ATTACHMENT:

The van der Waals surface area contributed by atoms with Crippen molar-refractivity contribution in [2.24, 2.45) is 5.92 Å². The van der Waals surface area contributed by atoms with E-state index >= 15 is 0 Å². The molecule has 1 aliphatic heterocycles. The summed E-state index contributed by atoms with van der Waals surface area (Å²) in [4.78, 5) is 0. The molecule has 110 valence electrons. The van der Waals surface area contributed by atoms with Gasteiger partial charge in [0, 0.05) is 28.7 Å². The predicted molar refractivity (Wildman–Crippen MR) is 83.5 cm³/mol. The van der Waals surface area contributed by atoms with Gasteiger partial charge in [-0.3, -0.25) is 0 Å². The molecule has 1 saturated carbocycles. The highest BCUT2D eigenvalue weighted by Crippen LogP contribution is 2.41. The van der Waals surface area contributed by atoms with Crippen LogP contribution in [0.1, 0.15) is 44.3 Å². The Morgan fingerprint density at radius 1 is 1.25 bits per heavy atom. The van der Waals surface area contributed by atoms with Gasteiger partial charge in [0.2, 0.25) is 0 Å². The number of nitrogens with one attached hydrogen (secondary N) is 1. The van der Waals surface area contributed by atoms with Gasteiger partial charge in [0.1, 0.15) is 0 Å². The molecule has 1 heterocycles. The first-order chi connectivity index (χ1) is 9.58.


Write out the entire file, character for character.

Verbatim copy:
The van der Waals surface area contributed by atoms with Crippen molar-refractivity contribution in [2.24, 2.45) is 5.92 Å². The van der Waals surface area contributed by atoms with E-state index >= 15 is 0 Å². The molecule has 1 aliphatic heterocycles. The summed E-state index contributed by atoms with van der Waals surface area (Å²) in [4.78, 5) is 0. The molecule has 110 valence electrons. The van der Waals surface area contributed by atoms with Gasteiger partial charge in [0, 0.05) is 28.7 Å². The predicted molar refractivity (Wildman–Crippen MR) is 83.5 cm³/mol. The van der Waals surface area contributed by atoms with Gasteiger partial charge in [-0.3, -0.25) is 0 Å². The molecule has 1 saturated carbocycles. The highest BCUT2D eigenvalue weighted by Crippen LogP contribution is 2.41. The van der Waals surface area contributed by atoms with Crippen LogP contribution in [0.1, 0.15) is 44.3 Å². The Morgan fingerprint density at radius 1 is 1.25 bits per heavy atom. The van der Waals surface area contributed by atoms with Gasteiger partial charge in [0.2, 0.25) is 0 Å². The number of nitrogens with one attached hydrogen (secondary N) is 1. The van der Waals surface area contributed by atoms with Gasteiger partial charge in [0.1, 0.15) is 0 Å². The molecule has 1 heterocycles. The first-order chi connectivity index (χ1) is 9.58.